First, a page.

Punishment and its Optional Protocol, the Convention on the Rights of the Child and the
Convention on the Elimination of All Forms of Discrimination against Women.
At the regional level, Turkey is a member of the Council of Europe and is a party to
the Convention for the Protection of Human Rights and Fundamental Freedoms (the
European Convention on Human Rights) and its Protocols Nos. 2–12, and to the European
Convention for the Prevention of Torture and Inhuman or Degrading Treatment or
Punishment and its Protocol No. 2.


National level
The Constitution was adopted in 1982 and has been revised numerous times, with
the aim — among other things — of putting in place new mechanisms for safeguarding
human rights, namely the Ombudsman Institution and a system for individual applications
to the Constitutional Court. Since the Special Rapporteur’s visit, constitutional amendments
in favour of a presidential system have been adopted, through a national referendum held
on 16 April 2017.
In its article 17, the Constitution enshrines the right to be free from torture and other
ill-treatment and the right not to be subjected to penalties or treatment incompatible with
human dignity. In its article 19, it provides for the right to liberty and security of the person
and the immediate notification of the next of kin in cases of arrest or detention.
Moreover, article 90 of the Constitution gives priority, in cases of conflict, to
international human rights treaties concluded by Turkey over national law, and specifies
that such treaties carry the force of law.
The Criminal Code of Turkey, of 2004, 2 criminalizes torture and defines it as a
serious crime. Pursuant to articles 94–96, any public official who acts towards a person in a
manner incompatible with human dignity, which causes that person to suffer physically or
mentally or to lose the ability to act according to his or her own will, or which dishonours
or insults a person, is to be punished by imprisonment for a period ranging between 3 and
12 years (art. 94), with up to life imprisonment in aggravated cases (art. 95). The Special
Rapporteur welcomes the abolishment of the statute of limitations with regard to the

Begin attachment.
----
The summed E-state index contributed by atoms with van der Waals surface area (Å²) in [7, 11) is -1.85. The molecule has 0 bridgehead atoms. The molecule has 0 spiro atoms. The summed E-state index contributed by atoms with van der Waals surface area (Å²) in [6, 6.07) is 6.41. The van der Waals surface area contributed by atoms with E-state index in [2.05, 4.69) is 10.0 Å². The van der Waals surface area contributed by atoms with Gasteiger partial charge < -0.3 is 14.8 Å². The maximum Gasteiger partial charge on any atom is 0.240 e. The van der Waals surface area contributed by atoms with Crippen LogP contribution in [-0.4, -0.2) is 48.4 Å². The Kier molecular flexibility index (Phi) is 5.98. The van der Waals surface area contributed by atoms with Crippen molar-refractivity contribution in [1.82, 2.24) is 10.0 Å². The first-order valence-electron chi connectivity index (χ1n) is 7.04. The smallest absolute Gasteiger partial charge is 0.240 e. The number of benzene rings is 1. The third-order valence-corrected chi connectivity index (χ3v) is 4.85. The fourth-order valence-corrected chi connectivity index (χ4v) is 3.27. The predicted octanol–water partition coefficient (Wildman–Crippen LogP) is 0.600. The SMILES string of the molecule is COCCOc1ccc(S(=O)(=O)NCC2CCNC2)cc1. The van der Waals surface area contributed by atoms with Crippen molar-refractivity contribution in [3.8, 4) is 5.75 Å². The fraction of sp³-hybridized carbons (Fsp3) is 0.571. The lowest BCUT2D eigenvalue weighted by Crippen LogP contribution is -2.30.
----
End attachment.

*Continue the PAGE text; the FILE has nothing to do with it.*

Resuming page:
offence of torture, by an amendment passed in April 2013.3
The Code of Criminal Procedure4 provides for additional safeguards against torture
and ill-treatment. Article 147 prescribes legal standards for the interviewing of suspects,
which are aimed at the prevention of torture and ill-treatment and which include
notification of charges, the right to legal counsel, the right to remain silent, notification of
the arrest to next of kin, and the obligation to record every interview in writing, or to make
an audio and video recording in the case of individuals suspected of acts of terrorism.
In addition, the exclusionary rule enshrined in article 148 provides that confessions
obtained through any bodily or mental intervention that impairs the free will, such as
misconduct, torture, the administering of medicines or drugs, physical coercion or threats,
shall not be used as evidence and shall not serve as a basis for evidence in any proceedings.
In article 206 (2) (a) it is reiterated that any evidence that has been unlawfully obtained
shall not be admissible in court, and in article 217 (2) it is confirmed that criminal charges
may only be proven on the basis of evidence that was obtained lawfully.
An additional safeguard is the temporal limitation of custody by the police or the
gendarmerie. Generally, the authorized period of custody is a maximum of 24 hours. 5 For




Law No. 5237 of 2004.
Law No. 6459, art. 9.
Law No. 5271 of 2004, available at
minal_Procedure_Code.pdf and at www.mevzuat.gov.tr/MevzuatMetin/1.5.5271.pdf.
Code of Criminal Procedure, art. 91 (1); and Regulation on Apprehension, Detention and the Taking
of Statements, of 2005, sect. 1.

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